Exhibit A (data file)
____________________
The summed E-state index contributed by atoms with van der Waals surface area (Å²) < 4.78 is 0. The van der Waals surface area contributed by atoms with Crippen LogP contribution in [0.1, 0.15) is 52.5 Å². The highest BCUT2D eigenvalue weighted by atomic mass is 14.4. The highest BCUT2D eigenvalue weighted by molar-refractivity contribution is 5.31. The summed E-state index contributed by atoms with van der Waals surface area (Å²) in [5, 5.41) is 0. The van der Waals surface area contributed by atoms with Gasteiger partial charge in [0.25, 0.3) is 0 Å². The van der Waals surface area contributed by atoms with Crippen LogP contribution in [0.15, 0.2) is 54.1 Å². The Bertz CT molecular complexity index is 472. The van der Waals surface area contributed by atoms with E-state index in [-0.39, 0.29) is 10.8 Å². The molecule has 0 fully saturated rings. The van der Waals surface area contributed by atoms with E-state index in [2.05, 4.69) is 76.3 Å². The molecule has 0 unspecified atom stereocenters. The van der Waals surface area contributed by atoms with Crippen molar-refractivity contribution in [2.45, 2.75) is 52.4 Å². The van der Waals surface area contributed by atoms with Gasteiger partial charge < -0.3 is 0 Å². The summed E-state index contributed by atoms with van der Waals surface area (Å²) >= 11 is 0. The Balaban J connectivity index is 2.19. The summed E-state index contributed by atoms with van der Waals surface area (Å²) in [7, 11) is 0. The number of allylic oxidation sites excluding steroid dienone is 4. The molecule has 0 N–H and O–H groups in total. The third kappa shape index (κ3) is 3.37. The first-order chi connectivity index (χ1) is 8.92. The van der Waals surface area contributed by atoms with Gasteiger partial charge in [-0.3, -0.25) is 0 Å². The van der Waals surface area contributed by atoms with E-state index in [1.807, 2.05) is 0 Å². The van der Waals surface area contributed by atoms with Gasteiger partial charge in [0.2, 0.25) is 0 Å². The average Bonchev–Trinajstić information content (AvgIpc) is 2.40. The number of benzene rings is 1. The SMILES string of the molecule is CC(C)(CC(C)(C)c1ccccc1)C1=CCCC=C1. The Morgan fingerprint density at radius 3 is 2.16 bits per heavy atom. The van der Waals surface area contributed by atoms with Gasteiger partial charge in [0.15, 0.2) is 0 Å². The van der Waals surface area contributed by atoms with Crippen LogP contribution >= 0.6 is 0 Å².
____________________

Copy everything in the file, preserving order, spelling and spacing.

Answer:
The summed E-state index contributed by atoms with van der Waals surface area (Å²) < 4.78 is 0. The van der Waals surface area contributed by atoms with Crippen LogP contribution in [0.1, 0.15) is 52.5 Å². The highest BCUT2D eigenvalue weighted by atomic mass is 14.4. The highest BCUT2D eigenvalue weighted by molar-refractivity contribution is 5.31. The summed E-state index contributed by atoms with van der Waals surface area (Å²) in [5, 5.41) is 0. The van der Waals surface area contributed by atoms with Gasteiger partial charge in [0.25, 0.3) is 0 Å². The van der Waals surface area contributed by atoms with Crippen LogP contribution in [0.15, 0.2) is 54.1 Å². The Bertz CT molecular complexity index is 472. The van der Waals surface area contributed by atoms with E-state index in [-0.39, 0.29) is 10.8 Å². The molecule has 0 fully saturated rings. The van der Waals surface area contributed by atoms with E-state index in [2.05, 4.69) is 76.3 Å². The molecule has 0 unspecified atom stereocenters. The van der Waals surface area contributed by atoms with Crippen molar-refractivity contribution in [2.45, 2.75) is 52.4 Å². The van der Waals surface area contributed by atoms with Gasteiger partial charge < -0.3 is 0 Å². The summed E-state index contributed by atoms with van der Waals surface area (Å²) >= 11 is 0. The Balaban J connectivity index is 2.19. The summed E-state index contributed by atoms with van der Waals surface area (Å²) in [7, 11) is 0. The number of allylic oxidation sites excluding steroid dienone is 4. The molecule has 0 N–H and O–H groups in total. The third kappa shape index (κ3) is 3.37. The first-order chi connectivity index (χ1) is 8.92. The van der Waals surface area contributed by atoms with Gasteiger partial charge in [-0.3, -0.25) is 0 Å². The van der Waals surface area contributed by atoms with E-state index in [1.807, 2.05) is 0 Å². The van der Waals surface area contributed by atoms with Gasteiger partial charge in [0.2, 0.25) is 0 Å². The average Bonchev–Trinajstić information content (AvgIpc) is 2.40. The number of benzene rings is 1. The SMILES string of the molecule is CC(C)(CC(C)(C)c1ccccc1)C1=CCCC=C1. The Morgan fingerprint density at radius 3 is 2.16 bits per heavy atom. The van der Waals surface area contributed by atoms with Gasteiger partial charge in [0.15, 0.2) is 0 Å². The van der Waals surface area contributed by atoms with Crippen LogP contribution >= 0.6 is 0 Å².